June 23, 2020 3 min read


Malta’s Economy Supported by €1.56 Billion by the Gaming Industry in 2019

The MGA report for 2019 marks an increase in gaming revenue raised on year-to-year basis. Some €1.56 billion were raised towards Malta’s economy by the gaming industry. At the same time, the authority issued new licenses and increased control.

Gaming Industry Raised €1.56 Billion Towards Malta’s Economy, Latest MGA Report Says

The latest report by the Malta Gaming Authority (MGA) marks a 9.6% year-on-year increase in gaming contributions toward the economy. This is some €1.56 billion which was contributed by the gaming industry towards the country’s economy. According to the MGA report, this placed the gaming industry in third place when it comes to private companies contributing towards Malta’s economy. The first two places are taken by food, accommodation and retail and the professional services providers. The Authority said:

Furthermore, gaming contributes to the generation of value added through linkages to other major sectors, including professional services, financial and ICT activities, hospitality and catering services, distributive trades and real estate.

Based on the report, some 7,417 jobs were provided by the gaming industry in 2019. This marks a 9.2% year-on-year increase. Some 6,593 of the total jobs which the gaming industry offered were related to online gaming.

MGA’s Report Marks More Cancelled and Suspended Licenses

The Authority did not miss to say that it ranked up the security measures in 2019. This led to the cancellation of 14 licenses and in addition, the suspension of 11 more. Looking at numbers from 2018, this marks an increase as the Authority cancelled only 8 licenses back then. Focusing on numbers from 2017 the gap widens even further, as back then, only three licenses were cancelled by the Authority.

Heathcliff Faruggia, MGA chief executive, commented on the subject by saying: “In 2019, a great focus was placed on ensuring that the Authority’s governance and structure reflected the increased focus on compliance and enforcement.” He continued by saying that increased resources allocated towards compliance led to more efficient regulation.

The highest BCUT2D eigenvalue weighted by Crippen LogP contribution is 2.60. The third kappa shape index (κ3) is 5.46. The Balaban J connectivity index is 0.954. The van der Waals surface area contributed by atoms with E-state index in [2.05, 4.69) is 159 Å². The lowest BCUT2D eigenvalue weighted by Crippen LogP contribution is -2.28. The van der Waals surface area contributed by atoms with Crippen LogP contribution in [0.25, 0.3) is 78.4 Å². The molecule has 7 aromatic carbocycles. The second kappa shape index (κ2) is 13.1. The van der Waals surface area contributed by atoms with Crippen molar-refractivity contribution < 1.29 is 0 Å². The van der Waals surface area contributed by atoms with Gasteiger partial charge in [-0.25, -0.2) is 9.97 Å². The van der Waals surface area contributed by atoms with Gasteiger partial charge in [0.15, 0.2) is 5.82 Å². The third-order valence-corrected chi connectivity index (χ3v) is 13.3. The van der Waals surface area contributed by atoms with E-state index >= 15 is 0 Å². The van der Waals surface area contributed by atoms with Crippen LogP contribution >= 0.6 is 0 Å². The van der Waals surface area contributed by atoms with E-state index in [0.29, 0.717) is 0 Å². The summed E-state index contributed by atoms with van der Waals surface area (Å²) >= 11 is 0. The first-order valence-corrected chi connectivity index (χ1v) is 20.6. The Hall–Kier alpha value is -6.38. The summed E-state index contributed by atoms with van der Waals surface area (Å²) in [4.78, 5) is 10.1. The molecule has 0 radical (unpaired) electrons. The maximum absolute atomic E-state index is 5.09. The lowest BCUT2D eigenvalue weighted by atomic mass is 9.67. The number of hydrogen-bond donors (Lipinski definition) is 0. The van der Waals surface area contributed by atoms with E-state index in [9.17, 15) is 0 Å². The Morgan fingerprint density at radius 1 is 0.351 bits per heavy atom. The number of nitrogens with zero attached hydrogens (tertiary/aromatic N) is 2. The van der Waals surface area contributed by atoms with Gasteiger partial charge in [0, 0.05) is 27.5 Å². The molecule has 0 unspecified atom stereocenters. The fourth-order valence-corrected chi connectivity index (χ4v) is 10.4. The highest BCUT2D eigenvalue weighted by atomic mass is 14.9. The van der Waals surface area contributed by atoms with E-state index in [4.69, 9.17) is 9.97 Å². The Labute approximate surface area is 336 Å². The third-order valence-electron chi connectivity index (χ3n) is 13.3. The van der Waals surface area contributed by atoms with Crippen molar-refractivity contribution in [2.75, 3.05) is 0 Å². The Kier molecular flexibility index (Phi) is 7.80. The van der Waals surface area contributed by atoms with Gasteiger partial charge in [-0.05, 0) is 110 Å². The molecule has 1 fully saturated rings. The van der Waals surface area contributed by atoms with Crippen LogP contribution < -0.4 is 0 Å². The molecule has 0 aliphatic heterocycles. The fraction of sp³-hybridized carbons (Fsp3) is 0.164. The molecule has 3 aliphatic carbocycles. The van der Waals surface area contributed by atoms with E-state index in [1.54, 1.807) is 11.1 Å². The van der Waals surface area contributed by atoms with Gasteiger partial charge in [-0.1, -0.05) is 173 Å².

Focusing on the total number of licensed companies in Malta we observe another increase. In 2018, the licensed operators were a total of 283, while in 2019 this number increased to 294. However, this number is still behind the data from 2017 which showed 296 operators. When it comes to new gaming licenses, the MGA noted that out of 89 applications, it granted 53 new licenses.

More Active Players as Well as More Player-Versus-Casino Games

The MGA paper did not disclose the total revenue which was raised by the gaming industry. However, the Authority shared a revenue categorization based on the game type. Some 56% of the total revenue raised in 2019 was brought in by player-versus-casino games. This marks a modest increase from the 55.4% reported in 2018. Table games accounted for 21.5% of the total revenue. Slots proved the most popular games bringing in 74.4% of the total game revenue.

Another 36.3% of the total revenue was raised by sports betting, down from 39.0% in 2018. From this amount, 76.4% of the revenue was raised by football games, while basketball and tennis raised only 5.9% and 7.7% respectively.

Only 7.7% of the revenue was raised by player-versus-player games. Of that total, 81.9% was raised from poker games. Some 10.3% were raised from betting exchanges. The report further outlined that in 2019, there were 20.4 million players that turned to operators which are licensed by Malta. This marked a 12.7% increase.


Although Fiona doesn't have a long-spanning background within the gambling industry, she is an incredibly skilled journalist who has built a strong interest in the constantly growing iGaming network. The team at GamblingNews.com is glad to have her on our roster to help deliver the best stories as soon as they hit. Aside from writing, she loves to dabble in online casino games such as slots and roulette, both for her own enjoyment and also as research to better improve her understanding of the industry.

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